New Rules for Children Travelling to South Africa
POSTED BY Mavy | May 15, 2015
Label: Africa, Family Travel, Safari Holidays, Travel Tips
Planning to travel to and from South Africa with children in tow? Please read up! Effective 01 June 2015, there are some changes to South Africa’s immigration rules with regards children under 18 travelling to or from the South Africa which will apply regardless of nationality. Stated below are the changes to be implemented:
- If parents are travelling with the child, they must have to hand an unabridged* birth certificate for the child (copies are acceptable).
- If both parents are not travelling with the child, the accompanying parent must have the child’s unabridged birth certificate and one of the following:
- Consent in the form of an affidavit from the other parent,
- A court order,
- (where applicable) a death certificate for a deceased parent.
- If a person is travelling with a child who is not biologically related to them – he/she must have:
- An unabridged birth certificate for the child (copies are acceptable),
- Affidavit from the child’s parents or legal guardian giving consent,
- Copies of the identity documents or passport of the parents or legal guardian.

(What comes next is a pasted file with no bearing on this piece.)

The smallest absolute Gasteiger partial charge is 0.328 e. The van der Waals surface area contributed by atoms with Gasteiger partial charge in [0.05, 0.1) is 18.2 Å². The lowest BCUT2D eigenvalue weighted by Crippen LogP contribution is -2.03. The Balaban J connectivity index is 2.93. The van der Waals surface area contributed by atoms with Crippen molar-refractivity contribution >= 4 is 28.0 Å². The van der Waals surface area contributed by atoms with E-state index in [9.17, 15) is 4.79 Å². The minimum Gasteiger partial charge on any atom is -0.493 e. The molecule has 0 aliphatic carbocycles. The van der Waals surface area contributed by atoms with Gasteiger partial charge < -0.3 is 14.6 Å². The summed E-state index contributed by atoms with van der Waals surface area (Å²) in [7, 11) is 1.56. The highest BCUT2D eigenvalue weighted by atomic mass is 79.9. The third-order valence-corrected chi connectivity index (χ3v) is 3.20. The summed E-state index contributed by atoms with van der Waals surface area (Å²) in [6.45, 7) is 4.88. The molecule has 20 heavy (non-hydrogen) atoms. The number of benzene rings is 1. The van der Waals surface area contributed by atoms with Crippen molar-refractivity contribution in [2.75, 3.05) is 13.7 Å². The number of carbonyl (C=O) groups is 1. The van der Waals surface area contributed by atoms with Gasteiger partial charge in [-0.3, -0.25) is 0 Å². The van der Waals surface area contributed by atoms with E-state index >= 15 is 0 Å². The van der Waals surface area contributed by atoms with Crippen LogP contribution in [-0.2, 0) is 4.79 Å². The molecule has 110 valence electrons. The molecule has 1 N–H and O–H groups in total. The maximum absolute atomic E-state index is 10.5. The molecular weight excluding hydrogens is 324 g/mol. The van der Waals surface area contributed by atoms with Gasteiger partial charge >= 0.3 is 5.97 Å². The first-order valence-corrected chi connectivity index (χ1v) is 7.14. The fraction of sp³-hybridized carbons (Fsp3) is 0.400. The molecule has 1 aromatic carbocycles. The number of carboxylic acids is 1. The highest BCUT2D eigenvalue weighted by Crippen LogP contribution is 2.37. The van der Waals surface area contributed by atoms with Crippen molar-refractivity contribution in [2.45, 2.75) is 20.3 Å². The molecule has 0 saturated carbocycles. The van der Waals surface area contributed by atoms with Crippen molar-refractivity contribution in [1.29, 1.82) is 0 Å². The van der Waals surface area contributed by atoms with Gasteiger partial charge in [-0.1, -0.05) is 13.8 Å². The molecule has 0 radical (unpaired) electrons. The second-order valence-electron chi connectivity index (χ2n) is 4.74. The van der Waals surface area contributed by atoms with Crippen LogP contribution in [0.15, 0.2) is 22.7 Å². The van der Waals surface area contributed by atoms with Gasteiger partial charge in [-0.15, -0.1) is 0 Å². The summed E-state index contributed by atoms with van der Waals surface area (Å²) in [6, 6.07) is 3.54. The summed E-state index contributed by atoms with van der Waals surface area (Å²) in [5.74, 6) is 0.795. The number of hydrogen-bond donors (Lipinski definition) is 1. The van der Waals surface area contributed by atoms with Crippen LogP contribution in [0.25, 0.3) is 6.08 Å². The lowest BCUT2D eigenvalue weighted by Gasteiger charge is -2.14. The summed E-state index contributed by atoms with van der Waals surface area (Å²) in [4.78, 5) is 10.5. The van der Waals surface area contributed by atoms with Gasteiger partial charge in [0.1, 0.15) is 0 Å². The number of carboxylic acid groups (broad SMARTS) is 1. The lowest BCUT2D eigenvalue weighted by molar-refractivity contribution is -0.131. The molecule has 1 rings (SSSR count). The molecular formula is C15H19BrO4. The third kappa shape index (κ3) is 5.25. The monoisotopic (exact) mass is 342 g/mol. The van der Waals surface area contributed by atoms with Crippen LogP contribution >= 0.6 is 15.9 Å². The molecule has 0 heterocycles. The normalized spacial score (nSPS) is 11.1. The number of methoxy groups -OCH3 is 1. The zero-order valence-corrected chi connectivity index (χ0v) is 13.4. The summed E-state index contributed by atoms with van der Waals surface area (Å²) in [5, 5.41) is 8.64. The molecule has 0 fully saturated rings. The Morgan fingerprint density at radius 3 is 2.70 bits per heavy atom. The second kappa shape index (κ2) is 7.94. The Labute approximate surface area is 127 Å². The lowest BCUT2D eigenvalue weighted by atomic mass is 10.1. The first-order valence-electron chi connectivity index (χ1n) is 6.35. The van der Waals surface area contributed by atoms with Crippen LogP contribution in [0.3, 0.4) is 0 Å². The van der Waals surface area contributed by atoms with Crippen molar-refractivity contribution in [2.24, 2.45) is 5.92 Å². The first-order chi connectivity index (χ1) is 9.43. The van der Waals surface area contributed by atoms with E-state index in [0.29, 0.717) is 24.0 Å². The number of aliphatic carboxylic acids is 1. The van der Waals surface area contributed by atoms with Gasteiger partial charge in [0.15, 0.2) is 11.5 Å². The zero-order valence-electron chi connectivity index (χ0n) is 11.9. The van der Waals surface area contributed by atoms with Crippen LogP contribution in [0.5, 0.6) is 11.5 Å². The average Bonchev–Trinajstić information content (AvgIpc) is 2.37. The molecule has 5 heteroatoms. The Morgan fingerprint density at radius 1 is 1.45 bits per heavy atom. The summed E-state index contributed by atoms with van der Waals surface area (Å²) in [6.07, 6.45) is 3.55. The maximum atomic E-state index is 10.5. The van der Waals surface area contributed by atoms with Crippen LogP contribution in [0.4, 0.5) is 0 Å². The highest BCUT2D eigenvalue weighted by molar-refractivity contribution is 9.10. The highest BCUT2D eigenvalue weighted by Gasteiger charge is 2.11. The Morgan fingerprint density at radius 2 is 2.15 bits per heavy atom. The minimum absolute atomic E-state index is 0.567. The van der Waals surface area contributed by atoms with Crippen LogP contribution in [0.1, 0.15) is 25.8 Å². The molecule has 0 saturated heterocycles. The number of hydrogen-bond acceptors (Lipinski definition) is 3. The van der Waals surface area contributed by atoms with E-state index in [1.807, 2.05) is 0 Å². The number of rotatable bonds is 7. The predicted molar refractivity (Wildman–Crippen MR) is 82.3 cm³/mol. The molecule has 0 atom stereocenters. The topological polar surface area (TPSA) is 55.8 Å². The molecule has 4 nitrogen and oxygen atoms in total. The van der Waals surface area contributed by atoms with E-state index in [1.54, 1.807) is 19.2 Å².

- For unaccompanied minors, they must have:
- Consent for the child to travel to or from South Africa in the form of a letter or affidavit from one or both parents or legal guardian (if only one parent then also a court order under which he/she has full parental responsibilities)
- A letter from the person who is to receive the child in South Africa containing his or her residential address and contact details in South Africa where the child will be residing;
- A copy of the identity document or valid passport and visa or permanent residence permit of the person who is to receive the child in South Africa;
- The contact details of the parents or legal guardian of the child.
*An unabridged birth certificate is one which provides details of the child’s parents.
Further information can be found on the South African Department of Home Affairs website or the UK Foreign and Commonwealth website .